Mark 13:14-23 The Desolating Sacrilege and Call to Flee Judea
Jesus now comes as close as He ever will to answering the disciples’ question about when to expect the destruction of the Temple which He just prophesied. Daniel’s prophecy (Dan. 9:27, 11:31, 12:11) of “the appalling sacrilege” is not ultimately fulfilled by Antiochus Epiphanes in the Macccabean period. The event in question results in God rejecting the Temple outright (Ez. 7:14-23). Our narrator, John Mark, (“let the reader understand”) sees the fulfillment in his own day. Flight then [not at the end of history (cf. Rev. 6:15-17), when it would be worthless] as the only response for Christians in Mark’s day is Jesus’ repeated exhortation (Mark 13:15-22).*
What follows is Jesus discussing this flight from a number of angles. In verse 15-16 the flight is urgent! There is no time to stop and grab a few critically important items on your way out. In verses 17-18 we learn that the circumstances of the flight will be difficult! We should see here not harshness, but instead Jesus’ compassion for pregnant and nursing mothers in such trying circumstances. In verse 19-20 Jesus emphasizes the reason for His command for His followers to flee.
The tribulation** during those days will be such “as has not been from the beginning of the creation that God created until now, and never will be.” (Mark 13:19)
And finally, in verse 21-22, deceivers will attempt to lead (“the elect”) believers (“astray” – v. 22) into disobeying Jesus’ command to flee, with their usual “signs of the end” speculation techniques.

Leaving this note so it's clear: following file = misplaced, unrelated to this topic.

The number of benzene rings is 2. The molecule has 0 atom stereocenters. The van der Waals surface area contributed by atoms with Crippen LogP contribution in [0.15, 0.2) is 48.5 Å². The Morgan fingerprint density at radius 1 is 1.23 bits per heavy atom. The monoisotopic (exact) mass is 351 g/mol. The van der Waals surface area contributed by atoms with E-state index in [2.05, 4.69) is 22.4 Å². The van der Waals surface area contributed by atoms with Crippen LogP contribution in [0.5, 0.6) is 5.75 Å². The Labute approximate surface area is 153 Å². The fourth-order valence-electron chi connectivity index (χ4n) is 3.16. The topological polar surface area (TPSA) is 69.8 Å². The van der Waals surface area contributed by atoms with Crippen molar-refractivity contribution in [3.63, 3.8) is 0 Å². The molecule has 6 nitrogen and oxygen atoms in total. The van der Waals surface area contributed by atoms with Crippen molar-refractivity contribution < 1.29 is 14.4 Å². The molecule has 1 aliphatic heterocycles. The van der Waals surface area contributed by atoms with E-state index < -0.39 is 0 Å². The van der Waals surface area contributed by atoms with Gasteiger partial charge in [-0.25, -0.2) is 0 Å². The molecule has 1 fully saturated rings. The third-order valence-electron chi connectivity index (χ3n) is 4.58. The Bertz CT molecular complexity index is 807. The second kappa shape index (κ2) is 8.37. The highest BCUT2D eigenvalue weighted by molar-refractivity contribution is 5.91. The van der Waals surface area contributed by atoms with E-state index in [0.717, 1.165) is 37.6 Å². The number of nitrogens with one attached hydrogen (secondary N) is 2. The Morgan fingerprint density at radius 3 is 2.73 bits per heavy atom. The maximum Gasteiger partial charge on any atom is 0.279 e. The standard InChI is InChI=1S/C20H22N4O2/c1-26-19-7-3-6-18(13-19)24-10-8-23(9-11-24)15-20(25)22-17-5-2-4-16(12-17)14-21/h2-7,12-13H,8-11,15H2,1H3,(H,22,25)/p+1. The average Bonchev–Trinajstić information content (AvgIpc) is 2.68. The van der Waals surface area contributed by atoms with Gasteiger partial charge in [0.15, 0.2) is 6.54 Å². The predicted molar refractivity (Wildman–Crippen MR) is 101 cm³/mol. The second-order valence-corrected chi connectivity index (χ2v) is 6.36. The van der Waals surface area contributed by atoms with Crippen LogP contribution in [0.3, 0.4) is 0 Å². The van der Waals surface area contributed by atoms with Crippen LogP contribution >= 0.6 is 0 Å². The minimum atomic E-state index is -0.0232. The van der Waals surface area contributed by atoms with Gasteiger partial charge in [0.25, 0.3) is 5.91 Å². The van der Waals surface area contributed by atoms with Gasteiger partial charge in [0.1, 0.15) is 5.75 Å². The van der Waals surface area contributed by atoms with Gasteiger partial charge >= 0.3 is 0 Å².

The bottom line here is that if disciples of Jesus, upon seeing the desecration of the Temple, delay their flight until the siege of Jerusalem by Rome there will then be no escape. Starvation and violent destruction will be the only two options at that point (NICNT, p. 467).
[So yeah, as a general tenant, we might just want to obey what Jesus says (Just sayin’).]
Neither Jesus, nor Mark seems to give us any indication of the time period between this tribulation and the return of the Son of Man (in v. 24-27), nor if the desolation & destruction of the Temple and the war in Judea are associated with the eschaton (Geddert, BCBC). Also note that the grammar in v. 14 (see ESV: “the abomination of desolation standing where he…”) – where a masculine participle modifies a neuter noun – appears to personify the abomination. But it is unclear if an even greater sacrilege will occur in the future when “he” appears?
Jesus’ final exhortation (v. 23) to His followers is to “be on guard” (Blepete – taking us almost all the way back to the beginning of this teaching, v. 5). Why? Because He has told us all things beforehand! What things? The specific timing of events leading to the end? Absolutely not! Rather, the opposite:
Jesus specifically, here in this discourse, warns His disciples against those who would point them to “signs.”
What Jesus does provide is assurance of God’s providential care. God cuts short the days of tribulation “for the sake of the elect” (v. 20) to what they can bear without losing their faith. At the risk of repeating myself: followers of Jesus are called to faithfulness in tribulation, which provides opportunities for witness and the proclamation of the good news of the kingdom of God. This my friends, is our mission! The mission of God: Restoration of all creation back into right relationship with their creator!
*following Lane (NICNT, p. 466-467) closely on v. 14
**This is the first and only mention in the Olivet Discourse here in Mark of a tribulation, with no indication that it is the Tribulation
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